- Trigger mobile-formatted CSS – When someone accesses your site via a mobile phone, you’ll want to give them the mobile version, which happens through using user agent detection. This pulls up the CSS formatted version or sends the user to a mobile friendly version in your directory or sub domain. If you use WordPress, download the WPtouch plugin, which does this for you automatically.
- User opt out – Give users the option to opt out of this mobile-formatted CSS.
- Don’t block Googlebot-Mobile – Google will check your Doc Type to see if you are using Compact HTML type or XHTML mobile. Depending on the answer, it will be indexed in the mobile version.
- Image rendering – When it comes to images, use percentage or relative rather than pixel or absolute.
- Minimize the length of links – Links that are too long will not look good in a mobile view.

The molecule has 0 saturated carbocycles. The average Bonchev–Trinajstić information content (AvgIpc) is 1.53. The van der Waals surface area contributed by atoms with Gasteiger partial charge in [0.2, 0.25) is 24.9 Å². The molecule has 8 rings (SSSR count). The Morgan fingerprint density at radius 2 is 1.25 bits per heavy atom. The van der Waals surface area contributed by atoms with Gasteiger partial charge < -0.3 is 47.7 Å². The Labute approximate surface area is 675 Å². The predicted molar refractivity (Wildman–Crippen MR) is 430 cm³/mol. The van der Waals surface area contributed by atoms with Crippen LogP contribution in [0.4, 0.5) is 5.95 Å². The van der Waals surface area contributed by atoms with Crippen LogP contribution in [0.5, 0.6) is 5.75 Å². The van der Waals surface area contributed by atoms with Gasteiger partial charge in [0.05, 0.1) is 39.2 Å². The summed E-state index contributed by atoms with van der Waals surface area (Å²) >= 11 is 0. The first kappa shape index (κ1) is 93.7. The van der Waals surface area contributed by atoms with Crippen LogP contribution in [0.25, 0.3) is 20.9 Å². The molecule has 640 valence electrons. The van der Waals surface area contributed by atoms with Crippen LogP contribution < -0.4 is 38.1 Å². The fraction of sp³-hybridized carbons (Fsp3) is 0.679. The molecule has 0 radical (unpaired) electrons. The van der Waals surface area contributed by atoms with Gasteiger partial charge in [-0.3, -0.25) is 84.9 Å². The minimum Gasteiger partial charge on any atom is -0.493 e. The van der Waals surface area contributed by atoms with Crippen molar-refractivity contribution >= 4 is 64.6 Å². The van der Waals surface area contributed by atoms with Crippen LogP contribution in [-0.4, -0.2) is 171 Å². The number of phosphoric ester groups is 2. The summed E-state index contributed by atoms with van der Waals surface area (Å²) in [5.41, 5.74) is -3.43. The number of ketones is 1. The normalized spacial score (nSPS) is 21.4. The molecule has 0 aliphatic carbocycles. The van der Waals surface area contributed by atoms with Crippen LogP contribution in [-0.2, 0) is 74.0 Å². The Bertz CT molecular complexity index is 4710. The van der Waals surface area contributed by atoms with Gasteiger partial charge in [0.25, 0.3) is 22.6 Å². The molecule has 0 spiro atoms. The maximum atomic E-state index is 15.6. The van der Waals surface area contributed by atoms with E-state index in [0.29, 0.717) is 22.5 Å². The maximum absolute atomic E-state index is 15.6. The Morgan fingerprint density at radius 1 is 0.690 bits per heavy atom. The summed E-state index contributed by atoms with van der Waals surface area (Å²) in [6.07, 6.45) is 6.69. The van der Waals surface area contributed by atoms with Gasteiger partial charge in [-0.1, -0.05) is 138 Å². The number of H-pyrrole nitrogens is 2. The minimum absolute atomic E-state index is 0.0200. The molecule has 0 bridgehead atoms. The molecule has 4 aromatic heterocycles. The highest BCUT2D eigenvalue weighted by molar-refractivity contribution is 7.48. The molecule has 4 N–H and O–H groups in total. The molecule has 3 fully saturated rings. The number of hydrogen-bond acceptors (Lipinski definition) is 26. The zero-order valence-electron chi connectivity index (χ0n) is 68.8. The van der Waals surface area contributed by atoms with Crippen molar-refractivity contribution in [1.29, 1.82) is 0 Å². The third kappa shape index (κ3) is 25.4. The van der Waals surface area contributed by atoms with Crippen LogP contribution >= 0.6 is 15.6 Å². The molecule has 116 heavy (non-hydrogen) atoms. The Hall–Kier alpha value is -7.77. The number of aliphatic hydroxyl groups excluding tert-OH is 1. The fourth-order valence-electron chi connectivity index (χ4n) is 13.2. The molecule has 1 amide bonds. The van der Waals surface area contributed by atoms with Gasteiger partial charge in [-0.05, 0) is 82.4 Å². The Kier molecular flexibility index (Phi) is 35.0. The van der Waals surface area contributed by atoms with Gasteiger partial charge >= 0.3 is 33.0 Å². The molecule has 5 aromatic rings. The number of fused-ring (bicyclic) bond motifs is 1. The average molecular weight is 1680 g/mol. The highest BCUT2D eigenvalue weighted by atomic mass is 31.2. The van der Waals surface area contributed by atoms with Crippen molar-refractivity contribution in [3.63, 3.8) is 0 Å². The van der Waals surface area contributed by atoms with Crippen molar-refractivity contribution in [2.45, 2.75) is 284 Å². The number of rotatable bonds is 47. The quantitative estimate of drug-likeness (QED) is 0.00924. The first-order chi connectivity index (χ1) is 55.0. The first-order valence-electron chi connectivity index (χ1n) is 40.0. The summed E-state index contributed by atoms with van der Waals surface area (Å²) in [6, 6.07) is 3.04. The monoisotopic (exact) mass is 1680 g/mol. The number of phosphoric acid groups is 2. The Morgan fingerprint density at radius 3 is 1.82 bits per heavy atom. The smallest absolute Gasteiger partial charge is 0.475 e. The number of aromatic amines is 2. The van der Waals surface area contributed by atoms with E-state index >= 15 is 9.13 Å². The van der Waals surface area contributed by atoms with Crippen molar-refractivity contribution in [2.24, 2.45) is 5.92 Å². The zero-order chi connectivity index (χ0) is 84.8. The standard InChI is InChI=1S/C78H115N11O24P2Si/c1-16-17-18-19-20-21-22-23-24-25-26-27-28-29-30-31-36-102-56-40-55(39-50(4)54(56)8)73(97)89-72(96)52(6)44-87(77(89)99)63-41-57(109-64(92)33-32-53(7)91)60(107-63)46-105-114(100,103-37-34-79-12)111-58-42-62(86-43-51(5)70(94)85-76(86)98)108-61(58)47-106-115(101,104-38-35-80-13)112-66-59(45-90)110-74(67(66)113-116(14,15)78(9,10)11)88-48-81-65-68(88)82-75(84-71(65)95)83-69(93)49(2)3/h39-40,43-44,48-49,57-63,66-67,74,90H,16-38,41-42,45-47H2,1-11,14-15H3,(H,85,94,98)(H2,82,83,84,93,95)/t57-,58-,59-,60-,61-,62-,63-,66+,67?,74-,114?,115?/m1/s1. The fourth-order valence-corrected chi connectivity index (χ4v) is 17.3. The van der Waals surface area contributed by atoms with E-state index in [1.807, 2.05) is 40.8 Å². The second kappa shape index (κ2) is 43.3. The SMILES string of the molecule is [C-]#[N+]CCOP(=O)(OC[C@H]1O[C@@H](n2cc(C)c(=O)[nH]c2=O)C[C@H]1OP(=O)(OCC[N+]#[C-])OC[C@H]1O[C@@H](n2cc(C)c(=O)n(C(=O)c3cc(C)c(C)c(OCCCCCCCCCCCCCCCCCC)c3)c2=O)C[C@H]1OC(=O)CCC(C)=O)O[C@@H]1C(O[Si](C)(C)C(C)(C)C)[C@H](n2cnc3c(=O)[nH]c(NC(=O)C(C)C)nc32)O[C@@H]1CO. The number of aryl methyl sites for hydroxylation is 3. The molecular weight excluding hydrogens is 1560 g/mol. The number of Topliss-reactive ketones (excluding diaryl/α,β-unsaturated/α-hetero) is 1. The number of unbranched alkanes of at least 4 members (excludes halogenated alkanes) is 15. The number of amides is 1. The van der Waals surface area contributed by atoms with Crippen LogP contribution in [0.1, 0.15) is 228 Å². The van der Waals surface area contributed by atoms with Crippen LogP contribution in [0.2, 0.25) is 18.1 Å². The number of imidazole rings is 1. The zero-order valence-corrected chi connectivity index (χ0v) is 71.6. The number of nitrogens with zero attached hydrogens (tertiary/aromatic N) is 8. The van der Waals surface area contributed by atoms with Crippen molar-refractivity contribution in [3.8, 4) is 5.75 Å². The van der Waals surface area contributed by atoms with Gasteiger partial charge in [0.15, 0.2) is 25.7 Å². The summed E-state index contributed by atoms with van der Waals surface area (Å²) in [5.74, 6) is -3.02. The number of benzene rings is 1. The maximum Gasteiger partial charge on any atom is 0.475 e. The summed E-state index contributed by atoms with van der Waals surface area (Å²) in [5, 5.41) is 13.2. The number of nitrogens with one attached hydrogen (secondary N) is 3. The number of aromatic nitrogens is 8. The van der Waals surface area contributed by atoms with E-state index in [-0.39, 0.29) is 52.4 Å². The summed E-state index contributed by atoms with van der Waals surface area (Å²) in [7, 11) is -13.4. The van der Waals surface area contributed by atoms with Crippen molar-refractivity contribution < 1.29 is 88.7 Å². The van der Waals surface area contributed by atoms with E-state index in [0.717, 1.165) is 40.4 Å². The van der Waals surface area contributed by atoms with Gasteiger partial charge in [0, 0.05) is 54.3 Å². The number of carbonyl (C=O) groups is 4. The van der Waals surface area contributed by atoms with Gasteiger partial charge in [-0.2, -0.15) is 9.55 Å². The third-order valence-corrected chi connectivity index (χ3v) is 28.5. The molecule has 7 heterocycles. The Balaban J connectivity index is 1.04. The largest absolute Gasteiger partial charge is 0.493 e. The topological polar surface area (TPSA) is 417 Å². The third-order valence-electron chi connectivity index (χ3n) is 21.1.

- Position calls to action in the top left section of the site rather than the top right - The top right, which is where the calls to action are positioned normally, may be cut off in the mobile version.
- Minimize the number of click-throughs – Unlike with desktop search, where users are happy to click as long as they sense they are going down the right path, mobile users do not like to click more than two times.
- Test your site’s mobile readiness – Use MobiReady for load times and device rendering and W3C mobileOK Validator for validation.
The Future of Mobile Search
As mobile gets faster and easier to use and the mobile experience improves, the adoption of mobile phones will continue to rise.